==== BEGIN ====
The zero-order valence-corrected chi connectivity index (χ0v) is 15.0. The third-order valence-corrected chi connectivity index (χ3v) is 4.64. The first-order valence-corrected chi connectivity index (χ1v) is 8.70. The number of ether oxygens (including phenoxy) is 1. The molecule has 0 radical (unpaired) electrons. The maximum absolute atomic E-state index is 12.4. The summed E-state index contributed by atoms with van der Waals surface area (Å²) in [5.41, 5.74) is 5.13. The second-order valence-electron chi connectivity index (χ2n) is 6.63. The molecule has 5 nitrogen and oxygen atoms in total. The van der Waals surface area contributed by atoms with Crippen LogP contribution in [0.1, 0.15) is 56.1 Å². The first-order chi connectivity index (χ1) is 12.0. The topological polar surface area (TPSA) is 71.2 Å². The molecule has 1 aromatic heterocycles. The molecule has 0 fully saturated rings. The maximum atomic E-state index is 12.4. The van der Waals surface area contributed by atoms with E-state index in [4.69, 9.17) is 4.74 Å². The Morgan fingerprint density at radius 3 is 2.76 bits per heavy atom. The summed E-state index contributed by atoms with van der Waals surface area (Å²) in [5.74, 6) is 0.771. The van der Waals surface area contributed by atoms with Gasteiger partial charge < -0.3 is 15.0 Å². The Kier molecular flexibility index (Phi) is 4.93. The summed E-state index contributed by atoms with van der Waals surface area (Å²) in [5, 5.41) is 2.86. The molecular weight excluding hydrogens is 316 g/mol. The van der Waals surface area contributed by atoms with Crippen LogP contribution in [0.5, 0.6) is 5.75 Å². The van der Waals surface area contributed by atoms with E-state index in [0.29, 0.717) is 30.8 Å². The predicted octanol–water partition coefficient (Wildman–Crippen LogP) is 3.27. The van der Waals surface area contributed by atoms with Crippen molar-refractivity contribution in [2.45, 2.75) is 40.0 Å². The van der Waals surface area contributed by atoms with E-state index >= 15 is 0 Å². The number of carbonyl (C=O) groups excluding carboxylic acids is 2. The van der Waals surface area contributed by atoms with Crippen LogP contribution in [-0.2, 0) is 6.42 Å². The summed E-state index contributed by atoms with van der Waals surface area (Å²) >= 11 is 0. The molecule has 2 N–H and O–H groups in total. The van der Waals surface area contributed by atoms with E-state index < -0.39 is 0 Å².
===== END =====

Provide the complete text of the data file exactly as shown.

The zero-order valence-corrected chi connectivity index (χ0v) is 15.0. The third-order valence-corrected chi connectivity index (χ3v) is 4.64. The first-order valence-corrected chi connectivity index (χ1v) is 8.70. The number of ether oxygens (including phenoxy) is 1. The molecule has 0 radical (unpaired) electrons. The maximum absolute atomic E-state index is 12.4. The summed E-state index contributed by atoms with van der Waals surface area (Å²) in [5.41, 5.74) is 5.13. The second-order valence-electron chi connectivity index (χ2n) is 6.63. The molecule has 5 nitrogen and oxygen atoms in total. The van der Waals surface area contributed by atoms with Crippen LogP contribution in [0.1, 0.15) is 56.1 Å². The first-order chi connectivity index (χ1) is 12.0. The topological polar surface area (TPSA) is 71.2 Å². The molecule has 1 aromatic heterocycles. The molecule has 0 fully saturated rings. The maximum atomic E-state index is 12.4. The van der Waals surface area contributed by atoms with E-state index in [4.69, 9.17) is 4.74 Å². The Morgan fingerprint density at radius 3 is 2.76 bits per heavy atom. The summed E-state index contributed by atoms with van der Waals surface area (Å²) in [5.74, 6) is 0.771. The van der Waals surface area contributed by atoms with Gasteiger partial charge < -0.3 is 15.0 Å². The Kier molecular flexibility index (Phi) is 4.93. The summed E-state index contributed by atoms with van der Waals surface area (Å²) in [5, 5.41) is 2.86. The molecular weight excluding hydrogens is 316 g/mol. The van der Waals surface area contributed by atoms with Crippen LogP contribution in [0.5, 0.6) is 5.75 Å². The van der Waals surface area contributed by atoms with E-state index in [0.29, 0.717) is 30.8 Å². The predicted octanol–water partition coefficient (Wildman–Crippen LogP) is 3.27. The van der Waals surface area contributed by atoms with Crippen molar-refractivity contribution in [2.45, 2.75) is 40.0 Å². The van der Waals surface area contributed by atoms with E-state index >= 15 is 0 Å². The number of carbonyl (C=O) groups excluding carboxylic acids is 2. The van der Waals surface area contributed by atoms with Crippen LogP contribution in [-0.2, 0) is 6.42 Å². The summed E-state index contributed by atoms with van der Waals surface area (Å²) >= 11 is 0. The molecule has 2 N–H and O–H groups in total. The van der Waals surface area contributed by atoms with E-state index < -0.39 is 0 Å².